INSKEEP: Actually, it's cat cafe. There's been a bit of a cat fight over which city would host the nation's first cat cafe, meaning a place where patrons can cozy up with a latte and also a feline in need of a good home and hopefully adopt that cat.
The Food and Drug Administration is trying to decide whether to approve a powerful new prescription painkiller that's designed to relieve severe pain quickly, and with fewer side effects than other opioids.
While some pain experts say the medicine could provide a valuable alternative for some patients in intense pain, the drug (called Moxduo) is also prompting concern that it could exacerbate the epidemic of abuse of prescription painkillers and overdoses.
From the outside, Jan Cole's recreational marijuana store in Boulder, Colo., just feels welcoming. Big glass windows let in natural light, and the walls are painted in soothing earth tones. Cole used her background in spa management to build a "warm and inviting" pot shop that puts customers at ease.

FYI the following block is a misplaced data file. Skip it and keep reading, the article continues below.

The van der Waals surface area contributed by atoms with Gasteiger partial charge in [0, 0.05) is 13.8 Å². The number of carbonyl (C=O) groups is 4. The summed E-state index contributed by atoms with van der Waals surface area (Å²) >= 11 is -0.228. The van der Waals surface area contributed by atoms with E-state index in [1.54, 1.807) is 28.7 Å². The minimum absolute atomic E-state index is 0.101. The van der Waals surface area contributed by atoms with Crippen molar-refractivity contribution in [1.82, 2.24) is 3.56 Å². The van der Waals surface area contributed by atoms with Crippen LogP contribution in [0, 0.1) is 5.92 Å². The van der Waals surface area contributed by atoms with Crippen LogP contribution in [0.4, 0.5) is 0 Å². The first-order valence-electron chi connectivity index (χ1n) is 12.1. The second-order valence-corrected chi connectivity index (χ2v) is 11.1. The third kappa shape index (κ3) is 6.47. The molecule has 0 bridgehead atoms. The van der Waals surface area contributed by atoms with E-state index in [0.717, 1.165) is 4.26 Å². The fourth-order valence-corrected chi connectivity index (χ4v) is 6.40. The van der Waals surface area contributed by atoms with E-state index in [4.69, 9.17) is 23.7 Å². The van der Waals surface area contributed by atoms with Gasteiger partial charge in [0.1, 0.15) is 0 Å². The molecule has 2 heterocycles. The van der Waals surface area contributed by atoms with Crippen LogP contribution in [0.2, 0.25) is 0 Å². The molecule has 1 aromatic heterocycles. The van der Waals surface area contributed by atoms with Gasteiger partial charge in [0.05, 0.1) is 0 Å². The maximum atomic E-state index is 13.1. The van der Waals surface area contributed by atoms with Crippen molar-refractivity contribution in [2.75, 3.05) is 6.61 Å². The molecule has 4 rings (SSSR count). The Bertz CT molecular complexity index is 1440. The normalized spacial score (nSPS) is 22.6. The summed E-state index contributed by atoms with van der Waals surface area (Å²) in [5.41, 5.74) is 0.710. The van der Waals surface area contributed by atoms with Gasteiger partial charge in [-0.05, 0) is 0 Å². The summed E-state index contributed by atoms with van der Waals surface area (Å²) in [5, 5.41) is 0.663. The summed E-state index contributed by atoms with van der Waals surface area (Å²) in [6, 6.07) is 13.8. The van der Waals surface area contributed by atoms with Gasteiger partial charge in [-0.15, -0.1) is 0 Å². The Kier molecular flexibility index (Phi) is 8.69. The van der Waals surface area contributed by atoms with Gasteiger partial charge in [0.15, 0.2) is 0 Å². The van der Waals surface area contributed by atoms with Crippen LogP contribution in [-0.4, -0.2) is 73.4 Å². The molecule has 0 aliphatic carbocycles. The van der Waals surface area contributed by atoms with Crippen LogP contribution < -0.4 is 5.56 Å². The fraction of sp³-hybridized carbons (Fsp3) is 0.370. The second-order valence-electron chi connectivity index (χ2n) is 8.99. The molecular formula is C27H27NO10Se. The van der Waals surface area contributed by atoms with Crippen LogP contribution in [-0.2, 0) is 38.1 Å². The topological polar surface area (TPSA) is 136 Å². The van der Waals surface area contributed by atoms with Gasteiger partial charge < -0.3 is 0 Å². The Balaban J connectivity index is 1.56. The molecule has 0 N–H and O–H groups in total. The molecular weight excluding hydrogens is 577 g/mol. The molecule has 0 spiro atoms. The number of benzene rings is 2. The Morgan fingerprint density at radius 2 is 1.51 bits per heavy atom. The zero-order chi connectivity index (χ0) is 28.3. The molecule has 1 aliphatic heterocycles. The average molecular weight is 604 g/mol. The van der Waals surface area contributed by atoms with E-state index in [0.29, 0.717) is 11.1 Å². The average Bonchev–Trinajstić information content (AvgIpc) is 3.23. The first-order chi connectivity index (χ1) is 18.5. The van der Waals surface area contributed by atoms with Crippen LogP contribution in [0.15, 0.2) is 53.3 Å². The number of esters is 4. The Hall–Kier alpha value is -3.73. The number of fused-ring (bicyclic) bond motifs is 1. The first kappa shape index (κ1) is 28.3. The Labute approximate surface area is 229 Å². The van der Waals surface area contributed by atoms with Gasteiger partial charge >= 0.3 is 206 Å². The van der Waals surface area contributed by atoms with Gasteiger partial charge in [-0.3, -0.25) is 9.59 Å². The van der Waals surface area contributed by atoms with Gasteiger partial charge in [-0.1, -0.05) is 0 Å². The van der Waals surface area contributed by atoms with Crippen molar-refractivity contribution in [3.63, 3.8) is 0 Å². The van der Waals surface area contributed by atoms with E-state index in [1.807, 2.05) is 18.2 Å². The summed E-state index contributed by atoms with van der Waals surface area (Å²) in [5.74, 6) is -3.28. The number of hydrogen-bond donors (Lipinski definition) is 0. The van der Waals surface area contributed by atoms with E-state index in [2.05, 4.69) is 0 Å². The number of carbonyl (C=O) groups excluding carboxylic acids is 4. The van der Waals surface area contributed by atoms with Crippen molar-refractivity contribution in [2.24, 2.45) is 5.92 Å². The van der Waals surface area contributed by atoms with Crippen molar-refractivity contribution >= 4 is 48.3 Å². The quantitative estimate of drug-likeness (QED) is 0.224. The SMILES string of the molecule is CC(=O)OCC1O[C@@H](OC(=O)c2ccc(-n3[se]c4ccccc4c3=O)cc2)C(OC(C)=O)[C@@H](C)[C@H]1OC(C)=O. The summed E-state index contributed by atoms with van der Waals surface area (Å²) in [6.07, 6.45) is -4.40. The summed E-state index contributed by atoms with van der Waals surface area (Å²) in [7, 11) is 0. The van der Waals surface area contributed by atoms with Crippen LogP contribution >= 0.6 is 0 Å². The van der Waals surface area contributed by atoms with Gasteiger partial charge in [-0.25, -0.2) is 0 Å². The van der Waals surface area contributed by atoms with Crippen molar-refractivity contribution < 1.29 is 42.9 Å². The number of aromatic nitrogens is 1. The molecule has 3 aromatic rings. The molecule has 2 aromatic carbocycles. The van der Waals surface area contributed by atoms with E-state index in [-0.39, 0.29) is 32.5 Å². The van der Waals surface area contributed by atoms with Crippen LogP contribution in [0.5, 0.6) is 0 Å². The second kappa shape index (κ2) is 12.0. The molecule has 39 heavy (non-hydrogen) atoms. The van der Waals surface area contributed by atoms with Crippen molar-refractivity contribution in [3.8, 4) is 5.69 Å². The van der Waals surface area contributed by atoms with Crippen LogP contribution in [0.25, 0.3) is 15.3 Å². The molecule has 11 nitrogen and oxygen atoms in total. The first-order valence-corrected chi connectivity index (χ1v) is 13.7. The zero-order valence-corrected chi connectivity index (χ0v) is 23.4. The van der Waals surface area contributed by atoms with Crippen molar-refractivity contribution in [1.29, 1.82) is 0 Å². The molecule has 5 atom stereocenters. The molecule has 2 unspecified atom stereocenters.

In fact, the store's name, The Farm, is so inconspicuous, "we have a lot of people who come in think that we might be an organic food grocer or something," she says.
The skirmish continues between Sriracha and Irwindale, Calif. Irwindale's city council declared that owner David Tran must curb his hot sauce factory's smelly fumes or they'll do it themselves. Tran is considering relocating, and he has already received several offers.
From NPR News, this is ALL THINGS CONSIDERED. I'm Melissa Block.
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And I'm Audie Cornish. A court case in Silicon Valley has brought some juicy emails to light. The correspondence involved some of the valley's biggest stars including the late Apple founder and CEO, Steve Jobs. Apple, Google, Intel and Adobe are accused in a class action suit of suppressing the wages of their developers and engineers.